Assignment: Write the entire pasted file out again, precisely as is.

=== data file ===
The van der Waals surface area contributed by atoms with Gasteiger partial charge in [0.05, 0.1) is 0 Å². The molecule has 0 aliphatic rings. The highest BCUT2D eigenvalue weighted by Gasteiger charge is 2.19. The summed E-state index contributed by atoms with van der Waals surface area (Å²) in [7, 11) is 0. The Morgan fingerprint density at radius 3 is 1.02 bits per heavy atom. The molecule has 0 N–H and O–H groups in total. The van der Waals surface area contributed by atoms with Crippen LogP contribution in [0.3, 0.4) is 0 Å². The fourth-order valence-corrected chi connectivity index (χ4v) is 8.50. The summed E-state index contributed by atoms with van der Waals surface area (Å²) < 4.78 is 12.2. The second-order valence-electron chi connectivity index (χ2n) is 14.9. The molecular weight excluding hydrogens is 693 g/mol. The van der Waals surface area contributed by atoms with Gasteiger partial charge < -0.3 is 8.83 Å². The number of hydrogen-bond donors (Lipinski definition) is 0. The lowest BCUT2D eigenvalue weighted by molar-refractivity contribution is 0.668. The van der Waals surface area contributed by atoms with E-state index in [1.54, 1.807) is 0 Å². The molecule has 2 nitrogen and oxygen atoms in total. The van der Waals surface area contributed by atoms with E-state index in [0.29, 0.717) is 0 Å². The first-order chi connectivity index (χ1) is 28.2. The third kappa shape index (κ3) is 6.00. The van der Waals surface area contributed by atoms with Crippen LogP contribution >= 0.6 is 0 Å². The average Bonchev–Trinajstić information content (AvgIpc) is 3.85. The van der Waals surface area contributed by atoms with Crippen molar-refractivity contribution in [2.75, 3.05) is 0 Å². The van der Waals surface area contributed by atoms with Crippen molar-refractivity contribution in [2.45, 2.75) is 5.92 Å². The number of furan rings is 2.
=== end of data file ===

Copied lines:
The van der Waals surface area contributed by atoms with Gasteiger partial charge in [0.05, 0.1) is 0 Å². The molecule has 0 aliphatic rings. The highest BCUT2D eigenvalue weighted by Gasteiger charge is 2.19. The summed E-state index contributed by atoms with van der Waals surface area (Å²) in [7, 11) is 0. The Morgan fingerprint density at radius 3 is 1.02 bits per heavy atom. The molecule has 0 N–H and O–H groups in total. The van der Waals surface area contributed by atoms with Crippen LogP contribution in [0.3, 0.4) is 0 Å². The fourth-order valence-corrected chi connectivity index (χ4v) is 8.50. The summed E-state index contributed by atoms with van der Waals surface area (Å²) < 4.78 is 12.2. The second-order valence-electron chi connectivity index (χ2n) is 14.9. The molecular weight excluding hydrogens is 693 g/mol. The van der Waals surface area contributed by atoms with Gasteiger partial charge < -0.3 is 8.83 Å². The number of hydrogen-bond donors (Lipinski definition) is 0. The lowest BCUT2D eigenvalue weighted by molar-refractivity contribution is 0.668. The van der Waals surface area contributed by atoms with E-state index in [1.54, 1.807) is 0 Å². The molecule has 2 nitrogen and oxygen atoms in total. The van der Waals surface area contributed by atoms with E-state index in [0.29, 0.717) is 0 Å². The first-order chi connectivity index (χ1) is 28.2. The third kappa shape index (κ3) is 6.00. The van der Waals surface area contributed by atoms with Crippen LogP contribution >= 0.6 is 0 Å². The average Bonchev–Trinajstić information content (AvgIpc) is 3.85. The van der Waals surface area contributed by atoms with Crippen molar-refractivity contribution in [2.75, 3.05) is 0 Å². The van der Waals surface area contributed by atoms with Crippen molar-refractivity contribution in [2.45, 2.75) is 5.92 Å². The number of furan rings is 2.